Porgy and Bess

Louis Proyect lnp3 at SPAMpanix.com
Mon Jun 19 10:12:35 MDT 2000


I remember it like yesterday--the Summer of 1961. I was in a local pizza
parlor on a Saturday night with friends. How excited I was. In September I
would start my freshman year in college and put all the unhappiness of
small town conformity behind me. Then all of a sudden a tune came on the
jukebox that sounded like nothing I'd ever heard before.

Instead of the usual sounds (Frankie Avalon, The Drifters, Connie Francis),
somebody had selected Miles Davis' "Summertime", from the "Porgy and Bess"
album released 3 years earlier. Miles, who played lead trumpet, was backed
by a big band led by Gil Evans, who also wrote the arrangements. This would
begin my life-long love affair with the music of Miles Davis and Gil Evans.

Last night at Carnegie Hall I heard Maria Schneider lead a big band in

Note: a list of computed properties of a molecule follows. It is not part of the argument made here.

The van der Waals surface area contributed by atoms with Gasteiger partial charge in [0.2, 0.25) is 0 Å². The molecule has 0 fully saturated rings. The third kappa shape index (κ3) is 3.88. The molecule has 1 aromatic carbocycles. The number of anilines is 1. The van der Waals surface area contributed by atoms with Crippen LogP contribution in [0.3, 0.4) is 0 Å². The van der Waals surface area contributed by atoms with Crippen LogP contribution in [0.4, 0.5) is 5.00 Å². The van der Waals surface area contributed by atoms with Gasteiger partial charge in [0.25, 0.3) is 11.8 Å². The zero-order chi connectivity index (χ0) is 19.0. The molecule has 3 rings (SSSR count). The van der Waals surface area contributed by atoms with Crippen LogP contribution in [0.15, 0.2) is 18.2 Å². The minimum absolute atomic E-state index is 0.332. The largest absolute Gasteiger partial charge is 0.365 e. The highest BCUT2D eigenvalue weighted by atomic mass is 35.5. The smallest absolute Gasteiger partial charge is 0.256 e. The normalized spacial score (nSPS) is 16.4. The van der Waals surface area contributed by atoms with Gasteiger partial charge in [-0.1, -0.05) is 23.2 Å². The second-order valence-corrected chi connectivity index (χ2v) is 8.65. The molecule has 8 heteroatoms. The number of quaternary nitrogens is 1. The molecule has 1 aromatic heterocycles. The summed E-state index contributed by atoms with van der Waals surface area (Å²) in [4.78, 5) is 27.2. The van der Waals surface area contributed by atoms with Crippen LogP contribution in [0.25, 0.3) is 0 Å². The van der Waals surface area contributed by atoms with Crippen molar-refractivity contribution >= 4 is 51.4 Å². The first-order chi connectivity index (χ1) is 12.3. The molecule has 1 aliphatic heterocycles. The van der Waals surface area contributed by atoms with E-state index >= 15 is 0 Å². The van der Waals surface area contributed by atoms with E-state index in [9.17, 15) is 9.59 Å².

performance of "Porgy and Bess" and "Concierto de Aranjuez", an arrangement
based on the Rodrigo classical composition that appears on another
Evans/Davis collaboration: "Sketches of Spain". Jon Faddis performed the
Miles Davis solos.

Davis and Evans had co-led the famous "Birth of the Cool" 1949/1950
sessions and then began collaborating on a number of other albums starting
in 1957 for Columbia, which besides "Porgy and Bess" and "Sketches of
Spain," include "Miles Ahead" and "Quiet Nights." They are among the
greatest jazz recordings of all time.

Miles Davis was the son of a well-to-do and socially prominent St. Louis